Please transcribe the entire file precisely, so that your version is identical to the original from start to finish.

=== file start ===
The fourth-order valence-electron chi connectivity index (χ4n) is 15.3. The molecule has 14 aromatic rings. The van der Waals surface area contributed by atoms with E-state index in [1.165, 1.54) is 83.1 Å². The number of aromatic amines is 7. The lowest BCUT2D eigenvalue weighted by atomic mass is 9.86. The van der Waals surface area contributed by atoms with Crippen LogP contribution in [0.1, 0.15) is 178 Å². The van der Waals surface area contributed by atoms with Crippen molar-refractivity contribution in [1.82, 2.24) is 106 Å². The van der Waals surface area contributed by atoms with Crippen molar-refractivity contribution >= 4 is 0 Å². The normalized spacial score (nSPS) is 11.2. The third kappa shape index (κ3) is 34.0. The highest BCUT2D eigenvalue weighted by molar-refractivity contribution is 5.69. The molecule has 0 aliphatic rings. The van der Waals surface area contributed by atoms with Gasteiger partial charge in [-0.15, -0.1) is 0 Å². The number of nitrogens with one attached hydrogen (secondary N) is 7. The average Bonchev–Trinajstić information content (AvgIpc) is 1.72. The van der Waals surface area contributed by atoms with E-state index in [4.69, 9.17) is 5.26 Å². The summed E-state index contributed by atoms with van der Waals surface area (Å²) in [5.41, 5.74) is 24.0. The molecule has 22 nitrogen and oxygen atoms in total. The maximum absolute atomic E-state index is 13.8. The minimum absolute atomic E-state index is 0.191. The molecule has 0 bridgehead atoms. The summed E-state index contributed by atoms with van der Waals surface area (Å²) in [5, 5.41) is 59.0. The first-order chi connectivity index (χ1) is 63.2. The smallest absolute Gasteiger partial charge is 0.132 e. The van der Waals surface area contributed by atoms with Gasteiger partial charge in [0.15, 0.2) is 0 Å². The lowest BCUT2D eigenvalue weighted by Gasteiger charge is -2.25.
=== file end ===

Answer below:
The fourth-order valence-electron chi connectivity index (χ4n) is 15.3. The molecule has 14 aromatic rings. The van der Waals surface area contributed by atoms with E-state index in [1.165, 1.54) is 83.1 Å². The number of aromatic amines is 7. The lowest BCUT2D eigenvalue weighted by atomic mass is 9.86. The van der Waals surface area contributed by atoms with Crippen LogP contribution in [0.1, 0.15) is 178 Å². The van der Waals surface area contributed by atoms with Crippen molar-refractivity contribution in [1.82, 2.24) is 106 Å². The van der Waals surface area contributed by atoms with Crippen molar-refractivity contribution >= 4 is 0 Å². The normalized spacial score (nSPS) is 11.2. The third kappa shape index (κ3) is 34.0. The highest BCUT2D eigenvalue weighted by molar-refractivity contribution is 5.69. The molecule has 0 aliphatic rings. The van der Waals surface area contributed by atoms with Gasteiger partial charge in [-0.15, -0.1) is 0 Å². The number of nitrogens with one attached hydrogen (secondary N) is 7. The average Bonchev–Trinajstić information content (AvgIpc) is 1.72. The van der Waals surface area contributed by atoms with E-state index in [4.69, 9.17) is 5.26 Å². The summed E-state index contributed by atoms with van der Waals surface area (Å²) in [5.41, 5.74) is 24.0. The molecule has 22 nitrogen and oxygen atoms in total. The maximum absolute atomic E-state index is 13.8. The minimum absolute atomic E-state index is 0.191. The molecule has 0 bridgehead atoms. The summed E-state index contributed by atoms with van der Waals surface area (Å²) in [5, 5.41) is 59.0. The first-order chi connectivity index (χ1) is 63.2. The smallest absolute Gasteiger partial charge is 0.132 e. The van der Waals surface area contributed by atoms with Gasteiger partial charge in [0.15, 0.2) is 0 Å². The lowest BCUT2D eigenvalue weighted by Gasteiger charge is -2.25.